I agree, we are where God wants us to be.

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  3. I had leftovers at work today, and thought about your post. As I was having small bites and every bite felt bigger and bigger in my mouth, I had to remind myself to be grateful, not waste left overs. Once food is frozen and reheated, taste and quality change. I dont care for the taste much after.
    Glad you made it through the storm. Isn't it beautiful to feel really isolated for a little while? All snow melted in the city. We have crispy crunchy cold air with clear sky every night.

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    1. "Isn't it beautiful to feel really isolated for a little while?"

      Ha - you'd be surprised how difficult it is to answer that. We didn't feel isolated during the storm. There were so many of us in the same boat it made us feel part of something larger. In a village, you know your neighbour has your back, and we're there for them too if needed.

      But in a larger sense, we - meaning those of us who choose to live up here - feel just isolated enough all the time, and yes, it is beautiful. It's why we're here.

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  4. We've gotten hammered this winter, too. More snow this year than in a long time. Had a good wind the other day, lots of people lost power, but not us, luckily. What always amazes me when the power is out is how quiet it is. We always have a fan going, a pump kicking on, TV, computers, whatever buzzing. So dead quiet with no power. Kind of cool, it's pretty rare to be in total silence anymore. Even out in the woods, you have water and wind, birds and cars in the distance.

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  5. We had a camp for 6 years that had no power, we had a battery pack for boosting the car if we needed, small 12 volt tv,(one station if lucky) kerosene lamps and a wood stove. We were totally isolated most of the time we were there. It was so peaceful, we loved it; but we sure did like our hot showers and central heat and lights when we got back home. 24 hours is ok without power, still we were glad when it came back on. And we did see people that don't have wood stoves fleeing out of town to their relatives. We are where we need to be.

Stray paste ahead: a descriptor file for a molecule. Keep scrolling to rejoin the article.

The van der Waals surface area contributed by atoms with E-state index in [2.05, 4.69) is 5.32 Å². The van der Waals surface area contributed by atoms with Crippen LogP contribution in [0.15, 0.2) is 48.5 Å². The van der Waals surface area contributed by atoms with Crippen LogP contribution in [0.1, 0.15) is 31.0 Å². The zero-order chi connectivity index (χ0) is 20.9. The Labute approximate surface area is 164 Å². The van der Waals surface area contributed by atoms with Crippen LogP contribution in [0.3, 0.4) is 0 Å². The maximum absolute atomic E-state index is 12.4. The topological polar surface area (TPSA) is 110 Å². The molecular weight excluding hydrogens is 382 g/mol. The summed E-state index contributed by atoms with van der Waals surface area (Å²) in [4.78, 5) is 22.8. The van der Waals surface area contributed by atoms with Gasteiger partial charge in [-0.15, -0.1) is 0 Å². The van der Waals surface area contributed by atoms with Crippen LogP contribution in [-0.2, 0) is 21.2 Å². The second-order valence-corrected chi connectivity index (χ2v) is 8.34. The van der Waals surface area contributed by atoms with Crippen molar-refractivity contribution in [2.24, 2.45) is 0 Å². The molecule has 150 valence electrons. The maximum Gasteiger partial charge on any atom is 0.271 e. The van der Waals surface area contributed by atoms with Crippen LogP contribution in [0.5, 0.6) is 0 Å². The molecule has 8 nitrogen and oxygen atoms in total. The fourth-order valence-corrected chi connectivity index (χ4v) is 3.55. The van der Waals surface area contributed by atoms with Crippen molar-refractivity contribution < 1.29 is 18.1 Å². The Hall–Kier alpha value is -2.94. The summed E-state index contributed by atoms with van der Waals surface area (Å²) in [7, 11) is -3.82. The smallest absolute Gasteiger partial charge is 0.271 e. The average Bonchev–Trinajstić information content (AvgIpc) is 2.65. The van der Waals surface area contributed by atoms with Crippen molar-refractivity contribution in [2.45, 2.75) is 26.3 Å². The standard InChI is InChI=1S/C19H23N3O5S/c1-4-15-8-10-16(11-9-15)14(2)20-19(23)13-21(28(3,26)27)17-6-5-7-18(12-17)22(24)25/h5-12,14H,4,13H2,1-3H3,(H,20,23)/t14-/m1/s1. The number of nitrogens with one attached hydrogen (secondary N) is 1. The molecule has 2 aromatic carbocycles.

Paul

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    1. Remember when we used to pack up the dirty dishes and bring them home to put in the dishwasher? Hahaha - at least we only did that when the weather was chilly. The kitchen at the camp was drafty!!

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  6. All the time I wonder how the Native Americans lived on this vast plain in routinely below freezing weather and winds of 40 mph. Intrigues me.

    I'm glad you're back to cooking again. I'm glad mostly you had everything you needed. Well, I guess you did have everything you "needed" if I think about it right. But you know what I mean.

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    1. Apparently those teepees and tents and pine lodges were toasty warm. Crowded and smoky compared to what we're used to, but with pine boughs and furs on the ground, snow up all around the teepee as insulation and a fire going at all times, much warmer than our houses are.

      Yes, I know what you mean. I'll be cooking up a storm for the next while. Learned my lesson.

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    2. Never thought about using the snow for insulation. :-) But where would they get pine boughs where I live? They'd have to have used grass. One day, I will make it a point to research it.

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    3. Don't forget, the First Nations peoples were migratory, following the herds. They might not even have been in your area at all in winter before they were rounded up onto the reservations. It sure would be a good homeschooling project to find out.